Simon Boccanegra was a lamentable failure when it was premiered in the Fenice Venice in1857. It followed the immensely successful Rigoletto and Il Travatore and it was only when Verdi re-worked it, with a first performance at La Scala in 1881, that it came into the repertory of the great man’s operas, albeit slowly. Politics, it seems, needed special handling.

Simon Boccanegra is all about politics. It is set in fourteenth century Genoa and Boccanegra is an historic figure who became Doge of the city in 1339 following a popular coup. Impassioned words soar across the stage; some cry out for freedom to stand alone, others for the greater, unified Italy (always Verdi’s dream). In this England of 2018 it is impossible not see an echo of the rivalry between our Brexiteers and Remainers which may indeed lead to an imminent coup, although bloodless, one trusts. The comparison gives the slogans, the graffiti, with which the stage is decorated, and the endless arguments a dramatic topicality which adds to the enjoyment.

There always were two love stories interwoven between the struggles of warring factions but only one woman on the stage, the beautiful Amelia, because her mother dies (offstage) in the Prelude of the opera. Nevertheless Amelia, Boccanegra’s illigitimate daughter, is a superb part, locked into a desperate love affair with her father’s enemy, Gabrieli Adorno, although she doesn’t know Boccanegra is her father – at first. Then there is the matter of Fiesco, another of Boccanegra’s enemies who turns out to be her grandfather – a second surprise for her.

None of such improbable or even absurd complications (I’m afraid I heard a snigger) affected the strength of this opera because everything revolves round the magnificent figure of Simon Boccanegra. He is lover, patriot, a leader of men. Happily, the ROH has the great Carlos Alvarez to sing this baritone part, through the Prelude and Three Acts of almost constant performance. He delineates, through his singing and acting, a character of monumental proportions which overwhelms the efforts of the tenor, Francesco Meli, playing the role of Amelia’s lover, Adorno. It is not that Meli can’t hold his notes with some of Verdi’s heroic music but that Alvarez is just so good.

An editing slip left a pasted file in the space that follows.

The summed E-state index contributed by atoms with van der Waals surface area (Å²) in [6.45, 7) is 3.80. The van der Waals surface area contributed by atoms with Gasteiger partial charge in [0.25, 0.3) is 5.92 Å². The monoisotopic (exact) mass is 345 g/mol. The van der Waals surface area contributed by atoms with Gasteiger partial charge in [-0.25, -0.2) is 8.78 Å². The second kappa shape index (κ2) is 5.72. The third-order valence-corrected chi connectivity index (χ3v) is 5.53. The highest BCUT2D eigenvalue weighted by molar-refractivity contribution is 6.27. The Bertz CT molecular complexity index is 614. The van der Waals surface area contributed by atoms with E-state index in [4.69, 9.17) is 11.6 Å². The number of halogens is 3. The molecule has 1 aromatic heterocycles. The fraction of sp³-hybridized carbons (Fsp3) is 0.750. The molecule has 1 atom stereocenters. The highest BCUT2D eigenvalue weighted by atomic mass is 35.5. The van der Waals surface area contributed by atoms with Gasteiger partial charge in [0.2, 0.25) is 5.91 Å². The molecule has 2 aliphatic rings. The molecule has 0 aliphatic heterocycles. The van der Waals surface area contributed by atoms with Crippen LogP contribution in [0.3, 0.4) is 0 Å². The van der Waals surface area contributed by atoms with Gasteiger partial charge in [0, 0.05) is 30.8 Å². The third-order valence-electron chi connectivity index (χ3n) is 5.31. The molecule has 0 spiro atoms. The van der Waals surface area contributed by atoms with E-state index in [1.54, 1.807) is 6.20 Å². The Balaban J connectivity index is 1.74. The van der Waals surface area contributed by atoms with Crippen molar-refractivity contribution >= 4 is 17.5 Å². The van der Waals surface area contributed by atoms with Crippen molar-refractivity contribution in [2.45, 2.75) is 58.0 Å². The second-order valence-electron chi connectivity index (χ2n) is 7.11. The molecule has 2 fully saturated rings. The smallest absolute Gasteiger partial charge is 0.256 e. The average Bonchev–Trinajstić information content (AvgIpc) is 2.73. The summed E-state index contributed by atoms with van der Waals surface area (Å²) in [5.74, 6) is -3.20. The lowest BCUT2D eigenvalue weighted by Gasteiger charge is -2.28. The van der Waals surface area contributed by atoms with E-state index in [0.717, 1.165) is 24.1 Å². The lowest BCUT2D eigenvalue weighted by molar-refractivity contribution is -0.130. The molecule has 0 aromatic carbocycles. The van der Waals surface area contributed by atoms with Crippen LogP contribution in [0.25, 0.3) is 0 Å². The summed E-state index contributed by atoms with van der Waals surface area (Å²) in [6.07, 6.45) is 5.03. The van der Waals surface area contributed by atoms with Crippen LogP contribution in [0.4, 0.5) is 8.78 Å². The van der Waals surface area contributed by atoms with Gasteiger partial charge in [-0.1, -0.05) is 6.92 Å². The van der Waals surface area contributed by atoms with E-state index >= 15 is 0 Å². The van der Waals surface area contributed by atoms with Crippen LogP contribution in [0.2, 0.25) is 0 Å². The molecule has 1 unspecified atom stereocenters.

His power is already clear in Scene 2 of Act 1 when Boccanegra is urging his councillors to make peace with Venice. As enraged plotters burst up from the streets of the city, Boccangra calls again for peace and, once order is restored, issues a curse on the man who has instigated the rebellion. He forces his councillor and favourite, Paolo Albiani, sung by Mark Rucker to curse himself with terrified intensity, for he is the guilty man. It seems that politics can be as emotionally disturbing as love.

Amelia, a pawn in so much of this story nevertheless has enough arias of subtle beauty to colour her character. In Act I Scene 1 Hrachuhi Bassenz sings with great delicacy the aria praising the beauty as night gives way to day, ‘Come in quest’ora bruna…’ (How in the morning light...) Verdi himself when first casting the opera wrote that the singer should be ‘a young modest, thin, tender, lady.’ Perhaps not an easy ask for a top soprano and indeed Verdi eventually went with Anna d’Angeri, famous for the power of her voice.

Verdi spent every winter from 1860 to 1899 in a villa in Genoa and the music often reflects the shimmer of the sea. This ROH Elijah Moshinsky production dates from 1991 and still is remarkably impressive. The steeply raked stage, bordered by a row of sturdy columns, suggests the might of this great trading city while the brilliant blue-gold pouring from the back of the stage takes the eye to a seascape where commerce sails in from all round Europe and beyond. The heavy costumes in golds and reds and dark blue emphasise further Genoa’s might.

As usual at the Royal Opera House, it is hard to fault the orchestra. In this production it is conducted by Henrik Nanasi who brings out what Verdi commentator, Vincent Godefroy, characterizes as ‘the most sombre, introspective, monochrome of all his operas’. Indeed in the Prologue the scene is set by the melancholy tones of the brass and wind as Fiesco (sung movingly by Ferruccio Furnaletto) laments the loss of his daughter.

Simon Boccanegra does not have the compelling tragic appeal of so many of Verdi’s operas where carefully depicted characters struggle against the cruelty of man or fate. But when performed and produced with as much conviction as it is here, it makes an intensely dramatic comment on the place of man in the political world. It remains relevant and gripping a century and a half after it was composed and six hundred years after its historical setting.

Guiseppi Verdi
Director: Elijah Moshinsky Director: Henrik Nanasi